Provost Peterson: I'm not aware of any formal information that was prepared by the schools, which have not been submitted. A numerous amount of discussion and documentation have move up through the departments, but all has been submitted, nothing was held back.
Second & third year objectives & goals are evolving. This first draft, is basely a budget documents and budget request. President Jackson states that The Rensselaer Plan is a RSP, which is the proposal received from the academic units. This is how we will respond for the first year and this is where we think we going for the second and third year. If you're asking the deans, and different administrator their thoughts and plans of where they're going in years 2,3,4, & 5. No their thoughts and comments don't appear in the plan. Yes, I think this is continuously evolving situation, not a situation where material is not be provided.
C. Breneman: In discussion with Sandra many question were voiced that as a faculty unit if we agree to prioritizing set for each school, which would state that we would get a certain number of hires in year two and a certain number of hires in year three, (horse trading in a sense). The concern among faculty is that this is not priority anywhere in the plan (unwritten). Is this really part of the plan or a part of some implantation strategy?
Provost Peterson: That's a question that the chairs need to answered, they need to ask where's the school going, what direction are we headed, what are the things we need to do this year to start to move in that direction, what might we wanted to do in years two, three and four. It's not just a one-year plan; it's a three-year rolling plan. The important of this plan is that faculty will have many opportunities to voice their concerns. The deans are having open meetings in all the schools welcoming feedback. But remember this whole process will be repeated next year; this is the continuous rolling process.
C. Breneman: Is it correct in assuming that Rensselaer plan will take affect as is unless otherwise stated, the plan in essence a set of proposals?
Provost Peterson: Many contradicter areas exists in the plan still, (this school said that, this school said this their in conflict) that was the reason for the retreat, and having the plan circulated so we could identify these areas and try to work them out.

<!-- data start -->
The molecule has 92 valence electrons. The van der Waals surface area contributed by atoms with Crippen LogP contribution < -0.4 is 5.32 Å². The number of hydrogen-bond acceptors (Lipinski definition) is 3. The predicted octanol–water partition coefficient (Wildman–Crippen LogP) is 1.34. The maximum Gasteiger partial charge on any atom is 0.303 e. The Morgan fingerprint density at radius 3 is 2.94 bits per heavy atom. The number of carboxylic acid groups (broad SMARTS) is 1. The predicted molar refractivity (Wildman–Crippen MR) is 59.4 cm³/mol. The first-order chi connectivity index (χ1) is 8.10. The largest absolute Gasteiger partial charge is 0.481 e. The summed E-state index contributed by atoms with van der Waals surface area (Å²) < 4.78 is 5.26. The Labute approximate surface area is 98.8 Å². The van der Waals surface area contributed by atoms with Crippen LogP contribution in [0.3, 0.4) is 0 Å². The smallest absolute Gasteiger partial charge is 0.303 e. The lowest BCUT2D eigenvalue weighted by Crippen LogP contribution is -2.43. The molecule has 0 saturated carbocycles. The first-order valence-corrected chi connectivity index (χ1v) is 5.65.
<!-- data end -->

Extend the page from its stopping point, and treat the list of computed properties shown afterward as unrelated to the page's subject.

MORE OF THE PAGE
C. Breneman: Some specifics concerns have been voiced on the individual performance plans:
h In the school of Engineering performance plan, there was a proposal that focuses on targeted discounting of research tuition credits, as a mechanism for funded research. Is it our goal to make funded research more cost affected competitive, on the national level but still maint our income stream for privately sponsored program?
Provost Peterson: This will apply to all students that are funded on an external funded support their will be a select process for reducing the cost of tuition for each student.
C. Breneman: If this procedure is going to be across the board then this will not a problem.
Provost Peterson: I believe this is across the board.
M. Hanna: It is across the board, it is not anyway attended to be selective, it is attended to be more competitive with other schools, schools that are cheaper then us such as the state schools whom we compete with or the private schools whom are funded through alternate research streams.
C. Breneman: A number of individuals responded with the belief that it was targeted or only within the school of engineering.
Provost Peterson: I believe the school of engineering included this in their particular plan, many discussion have taken place, on trying to figure out what we can pay as an institution, in terms of tuition credits for graduate students? In alternate reports a couple different alterative have been opposed:
h Pay part of the tuition,
h Reduce the number of credits
It will definitely not be targeted to specific areas.
C. Breneman: The reason I believe this has all came about is due to the resolute that individuals would be redirected in terms of their research.
Provost Peterson: Chris Holt objective of this has made the researchers here more competitive. Cost of tuitions for a graduate student is about 20,000- 24,000 on a research grant. If you look at SUNY it is sufficient less, Cornell is not much less but they waive a 1/3 or a 1/2, as does MIT. I would think the faculty would be very ecstatic about this. If a discount is going to be applied it will not be targeted to one specific school or one specific area. The attempt will be to make research all across the institution competitive.
C. Breneman: Most of these comments are directed at the school of engineering (only because that plan has been circulated longer).
Provost Peterson: Before you begin, will these commons be given to the individual deans; will your committee contact the individual deans with handwritten comments?